Regional Reviews: St. Louis
Also see Richard's review of Head over Heels
It's a pity, for reasons beyond the fact that The Cake is complex and touching, with Denny Dillon as its multi-layered leading lady. Under the gentle, thoughtful direction of Sara Bruner, Ms. Dillon plays Della Brady, the owner of a cake shop in North Carolina, steeped in the art of baking ("the most important thing is to follow the rules!," she insists) and in the challenges of Southern conservative Christianity. In 2015 newspapers and TV were crowded with vexing stories about the Masterpiece Cakeshop in Colorado which refused to bake a cake for an LGBTQ wedding. The headlines have changed since then. But in The Cake, set in playwright Brunstetter's home state of North Carolina, the social conundrum is touching and heartbreaking. Thanks to its director and leading lady, the play says a lot about how deeply we rely upon each other, despite our differences.
It's also a pity because it may be the best thing to come out of The Rep since Ms. Sharif took over at the beginning of this season. She has put together a perfect show and a damned good season, opening with the well-received Angels in America and The Lifespan of a Fact, followed by a swaggering Pride and Prejudice. Each of these seemed to be titles with a single artistic vision that everyone could agree on behind the scenes. I loved Mojada: A Medea in Los Angeles, but an aimless Thanksgiving Play followed, and a lifeless, overblown The Mystery of Irma Vep had audiences fleeing at intermission. In spite of that fiery wreckage, it's been a stunning amount of fine entertainment. Indisputably, the gods of theater have given Ms. Sharif one hell of an initiation, as the artistic director of the Midwest's most prestigious theater (south of Chicago's Loop, anyway).
And now coronavirus. But Ms. Sharif's predecessor had a long and happy career in the same spot, and all of this is probably just the earthquake between dominions. Just now, The Cake seems like the spirit of Hope at the bottom of Pandora's box.
In this 2017 play, inspired by the Masterpiece Cakeshop story, three out of four characters strike a pose of brash intention, emblematic of our modern self-assuredness. But gradually, all human bravado turns to a Swiss cheese of the gaping holes in our self-admiration and, in the end, real strength only comes from reaching out to others in love. Critics have criticized Ms. Brunstetter as a sitcom-type playwright, but (I guess) they only rarely watch sitcoms, which are furiously mass-produced like sausages. Here, thoughtful Dria Brown is Macy, the brash New Yorker who instigates a conflict with Della (Ms. Dillon). And the two are brought together because Della's a church friend of the family of Jen (Rigel Harris), who is now planning a lesbian wedding to Macy. (Ms. Harris and Ms. Dillon show the widest dramatic range in this comedy.) The excellent cast is rounded out by Carl Palmer as Tim, Della's husband.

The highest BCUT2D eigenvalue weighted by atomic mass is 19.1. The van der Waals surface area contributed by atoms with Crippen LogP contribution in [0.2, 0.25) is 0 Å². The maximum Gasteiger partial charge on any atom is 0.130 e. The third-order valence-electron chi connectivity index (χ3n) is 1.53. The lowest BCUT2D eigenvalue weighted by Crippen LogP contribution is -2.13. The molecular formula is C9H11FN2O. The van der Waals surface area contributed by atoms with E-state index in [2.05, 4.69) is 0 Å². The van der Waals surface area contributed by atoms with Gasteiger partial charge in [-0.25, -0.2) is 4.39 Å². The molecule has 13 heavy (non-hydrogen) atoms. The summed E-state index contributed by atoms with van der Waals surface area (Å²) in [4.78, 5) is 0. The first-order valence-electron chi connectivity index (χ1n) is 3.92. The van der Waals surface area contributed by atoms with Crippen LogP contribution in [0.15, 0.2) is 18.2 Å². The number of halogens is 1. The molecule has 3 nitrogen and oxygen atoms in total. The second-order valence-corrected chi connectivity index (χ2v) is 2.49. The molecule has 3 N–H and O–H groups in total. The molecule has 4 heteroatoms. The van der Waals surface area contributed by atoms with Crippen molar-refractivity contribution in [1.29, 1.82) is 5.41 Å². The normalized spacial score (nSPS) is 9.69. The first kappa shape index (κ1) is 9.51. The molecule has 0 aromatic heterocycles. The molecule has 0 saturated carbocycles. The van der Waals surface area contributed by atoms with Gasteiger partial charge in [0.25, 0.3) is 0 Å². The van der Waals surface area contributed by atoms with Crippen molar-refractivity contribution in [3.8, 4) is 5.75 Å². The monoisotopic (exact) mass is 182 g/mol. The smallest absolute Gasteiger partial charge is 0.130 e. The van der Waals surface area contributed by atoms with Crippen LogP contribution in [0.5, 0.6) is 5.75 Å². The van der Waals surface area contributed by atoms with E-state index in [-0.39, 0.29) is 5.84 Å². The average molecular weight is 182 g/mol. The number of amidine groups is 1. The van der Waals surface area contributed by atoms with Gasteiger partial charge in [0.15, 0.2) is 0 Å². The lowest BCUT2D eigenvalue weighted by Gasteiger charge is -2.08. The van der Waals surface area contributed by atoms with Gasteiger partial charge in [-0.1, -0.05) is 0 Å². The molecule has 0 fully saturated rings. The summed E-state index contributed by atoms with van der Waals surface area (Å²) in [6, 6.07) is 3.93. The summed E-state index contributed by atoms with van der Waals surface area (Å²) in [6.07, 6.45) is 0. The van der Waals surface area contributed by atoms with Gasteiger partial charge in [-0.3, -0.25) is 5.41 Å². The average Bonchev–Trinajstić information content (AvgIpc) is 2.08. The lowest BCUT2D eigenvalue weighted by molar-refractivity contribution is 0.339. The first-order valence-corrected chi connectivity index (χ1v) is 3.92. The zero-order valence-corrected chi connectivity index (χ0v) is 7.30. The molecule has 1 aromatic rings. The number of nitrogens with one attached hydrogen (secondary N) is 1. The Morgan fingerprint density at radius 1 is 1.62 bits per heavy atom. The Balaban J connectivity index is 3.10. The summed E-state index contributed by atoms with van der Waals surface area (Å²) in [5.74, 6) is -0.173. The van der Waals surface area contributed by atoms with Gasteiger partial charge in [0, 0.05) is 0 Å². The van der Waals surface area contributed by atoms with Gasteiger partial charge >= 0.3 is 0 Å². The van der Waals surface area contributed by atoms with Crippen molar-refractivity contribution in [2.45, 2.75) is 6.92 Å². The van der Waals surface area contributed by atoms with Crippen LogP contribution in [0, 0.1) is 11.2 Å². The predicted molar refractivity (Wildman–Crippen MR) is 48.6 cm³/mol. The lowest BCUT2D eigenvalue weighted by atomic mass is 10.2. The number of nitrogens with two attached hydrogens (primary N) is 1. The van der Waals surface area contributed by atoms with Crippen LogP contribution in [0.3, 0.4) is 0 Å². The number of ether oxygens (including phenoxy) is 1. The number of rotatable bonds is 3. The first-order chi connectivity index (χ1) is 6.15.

Della has stress-induced nightmares about appearing on a TV baking show, while Tim has turned his back on her, romantically. No moment is wasted in discovering every inch of Della's emotional terrain, in fact it sometimes resembles a one-woman show, for all the time spent examining her life and circumstance. Meanwhile, Jen is regressing into a Southern teenager all over again, returned to her old childhood territory. And in Ms. Harris' performance, we see the way society has evolved, very suddenly, in just the last few decades. It's a performance that, while less expansive, rivals Ms. Dillon's. The two are woven together in unexpected conflict, almost tauntingly, by Ms. Brown as Macy. And perhaps in a 90-minute show it could all be dismissed as formulaic.
But as we go into a month or two of relative theater-starvation, try to remember how live performance presents characters in three dimensions, for our close inspection after weeks of intense rehearsal and intellectual interrogation that you will never find on television. Every gesture, every pause, every faltering moment in live theater is part of the "moment-to-moment" structure, and means something, often the discovery of something new or deeply personalsomething that's been adjudicated patiently in the development of a performance: a measure of the soul which is almost invariably crowded out by commercials when you're stuck at home channel surfing and waiting out the bug.
Originally scheduled to run through March 29, The Cake will now close March 15, 2020, due to public health concerns, at The Repertory Theatre of St. Louis, 130 Edgar Rd., on the campus of Webster University, St. Louis MO. For updates on Dreaming Zenzile, which might yet take the Mainstage this summer, and more information, visit www.repstl.org.
Cast (in speaking order):
* Denotes Member, Actors Equity Association